Obesity in pediatric oncology
Article first published online: 20 JUL 2005
Copyright © 2005 Wiley-Liss, Inc.
Pediatric Blood & Cancer
Volume 45, Issue 7, pages 881–891, December 2005
How to Cite
Rogers, P. C., Meacham, L. R., Oeffinger, K. C., Henry, D. W. and Lange, B. J. (2005), Obesity in pediatric oncology. Pediatr. Blood Cancer, 45: 881–891. doi: 10.1002/pbc.20451
- Issue published online: 10 OCT 2005
- Article first published online: 20 JUL 2005
- Manuscript Accepted: 6 APR 2005
- Manuscript Received: 18 NOV 2004
- National Cancer Institute. Grant Number: R01 CA 100474-01
- Yetta Dietch Novotny Chair in Clinical Oncology Research
- childhood cancer;
- impact on therapy;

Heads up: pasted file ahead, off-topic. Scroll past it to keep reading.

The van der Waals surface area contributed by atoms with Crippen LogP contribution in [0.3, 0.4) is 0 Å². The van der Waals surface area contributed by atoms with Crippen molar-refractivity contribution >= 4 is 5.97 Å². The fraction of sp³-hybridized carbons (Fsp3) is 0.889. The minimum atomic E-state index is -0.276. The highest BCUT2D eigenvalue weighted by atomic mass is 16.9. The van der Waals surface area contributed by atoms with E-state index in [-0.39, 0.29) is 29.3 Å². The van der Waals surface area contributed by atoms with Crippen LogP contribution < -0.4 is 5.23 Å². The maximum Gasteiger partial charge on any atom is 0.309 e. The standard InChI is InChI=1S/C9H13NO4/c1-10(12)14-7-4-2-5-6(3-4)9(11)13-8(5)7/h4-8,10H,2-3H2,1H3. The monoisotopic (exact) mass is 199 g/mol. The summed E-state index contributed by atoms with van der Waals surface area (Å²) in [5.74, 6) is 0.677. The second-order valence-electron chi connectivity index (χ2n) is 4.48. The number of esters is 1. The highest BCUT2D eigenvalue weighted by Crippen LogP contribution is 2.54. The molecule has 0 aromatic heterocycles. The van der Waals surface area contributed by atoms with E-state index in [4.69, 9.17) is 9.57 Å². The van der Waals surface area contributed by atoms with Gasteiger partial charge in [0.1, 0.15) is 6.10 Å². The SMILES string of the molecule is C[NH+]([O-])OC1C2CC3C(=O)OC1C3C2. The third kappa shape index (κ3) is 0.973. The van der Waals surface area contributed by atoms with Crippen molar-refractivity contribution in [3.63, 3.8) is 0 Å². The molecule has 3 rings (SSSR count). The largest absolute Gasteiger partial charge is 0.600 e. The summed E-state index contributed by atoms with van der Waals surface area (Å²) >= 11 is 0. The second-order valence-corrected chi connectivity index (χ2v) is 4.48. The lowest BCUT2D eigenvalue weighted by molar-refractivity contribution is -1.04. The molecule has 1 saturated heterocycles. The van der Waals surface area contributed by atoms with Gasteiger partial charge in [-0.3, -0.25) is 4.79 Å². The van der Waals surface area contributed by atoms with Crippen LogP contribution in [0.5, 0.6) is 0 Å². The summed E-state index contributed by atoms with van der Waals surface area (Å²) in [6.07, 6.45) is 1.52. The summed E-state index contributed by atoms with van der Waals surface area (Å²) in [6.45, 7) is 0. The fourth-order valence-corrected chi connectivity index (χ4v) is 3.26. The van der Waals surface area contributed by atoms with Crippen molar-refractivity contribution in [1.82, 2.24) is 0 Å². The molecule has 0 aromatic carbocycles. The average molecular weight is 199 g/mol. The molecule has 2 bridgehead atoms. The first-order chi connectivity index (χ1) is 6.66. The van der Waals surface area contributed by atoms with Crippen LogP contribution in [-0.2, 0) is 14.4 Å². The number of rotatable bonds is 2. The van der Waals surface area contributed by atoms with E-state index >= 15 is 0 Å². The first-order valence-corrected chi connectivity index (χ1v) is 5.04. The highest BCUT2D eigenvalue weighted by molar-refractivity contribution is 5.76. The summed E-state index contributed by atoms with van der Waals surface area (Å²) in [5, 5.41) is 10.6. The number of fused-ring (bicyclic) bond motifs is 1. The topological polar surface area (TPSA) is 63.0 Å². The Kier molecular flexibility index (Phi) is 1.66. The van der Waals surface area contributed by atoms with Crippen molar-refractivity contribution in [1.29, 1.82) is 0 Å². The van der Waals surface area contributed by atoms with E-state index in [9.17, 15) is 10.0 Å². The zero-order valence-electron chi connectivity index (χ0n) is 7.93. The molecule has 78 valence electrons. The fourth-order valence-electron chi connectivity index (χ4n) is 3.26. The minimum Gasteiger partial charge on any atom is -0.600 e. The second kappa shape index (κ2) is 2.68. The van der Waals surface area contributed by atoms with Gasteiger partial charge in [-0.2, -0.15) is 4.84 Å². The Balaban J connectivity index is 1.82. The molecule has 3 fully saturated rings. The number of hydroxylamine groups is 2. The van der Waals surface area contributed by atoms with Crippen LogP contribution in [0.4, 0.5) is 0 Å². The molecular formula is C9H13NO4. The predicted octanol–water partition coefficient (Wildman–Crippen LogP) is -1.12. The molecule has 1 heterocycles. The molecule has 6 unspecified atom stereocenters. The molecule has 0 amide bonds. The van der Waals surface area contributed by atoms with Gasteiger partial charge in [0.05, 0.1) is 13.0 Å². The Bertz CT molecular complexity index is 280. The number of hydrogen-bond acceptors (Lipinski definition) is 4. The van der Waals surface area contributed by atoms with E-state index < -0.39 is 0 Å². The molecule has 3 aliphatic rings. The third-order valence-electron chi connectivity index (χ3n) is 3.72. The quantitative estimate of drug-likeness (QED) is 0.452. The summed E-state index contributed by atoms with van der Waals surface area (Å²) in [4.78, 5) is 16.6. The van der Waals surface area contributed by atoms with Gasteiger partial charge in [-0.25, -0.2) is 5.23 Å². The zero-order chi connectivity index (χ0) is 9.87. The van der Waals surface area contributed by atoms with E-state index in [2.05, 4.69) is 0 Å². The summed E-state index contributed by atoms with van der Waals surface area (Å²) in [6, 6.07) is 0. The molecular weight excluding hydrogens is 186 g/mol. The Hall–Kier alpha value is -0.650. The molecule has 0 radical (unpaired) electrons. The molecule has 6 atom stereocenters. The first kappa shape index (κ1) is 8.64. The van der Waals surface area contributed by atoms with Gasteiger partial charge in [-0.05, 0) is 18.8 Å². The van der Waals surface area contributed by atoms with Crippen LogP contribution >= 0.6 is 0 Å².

Today's obesity pandemic began in the United States, spread to Western Europe and other developed regions, and is emerging in developing countries. Its influences on outcomes of childhood cancer are unknown. A recent Children's Oncology Group symposium considered epidemiology of obesity, pharmacology of chemotherapy and outcomes in obese adults with cancer, excess mortality in obese pediatric patients with acute myeloid leukemia (AML), and complications in obese survivors. The salient points are summarized herein. Body mass index (BMI) is the accepted index of weight for height and age. In the US, obesity prevalence (BMI > 95th centile) is increasing in all pediatric age groups and accelerating fastest among black and Hispanic adolescents. Pharmacologic investigations are few and limited: half-life, volume of distribution, and clearance in obese patients vary between drugs. Obese adults with solid tumors generally experience less toxicity, suggesting underdosing. For patients undergoing bone marrow transplantation, obese adults generally experience greater toxicity. In pediatric acute myeloblastic leukemia, obese patients have greater treatment-related mortality (TRM), similar toxicity and relapse rates, and inferior survival compared with patients who are not obese. An excess of female survivors of childhood leukemia who received cranial irradiation are obese. Ongoing treatment effects of childhood cancer may predispose to a sedentary lifestyle. These findings call for measures to prevent obesity, retrospective and prospective studies of chemotherapy pharmacology of analyzed according to BMI and outcomes, additional studies of the obesity impact on outcomes in pediatric cancer, and promotion of a healthy lifestyle among survivors. © 2005 Wiley-Liss, Inc.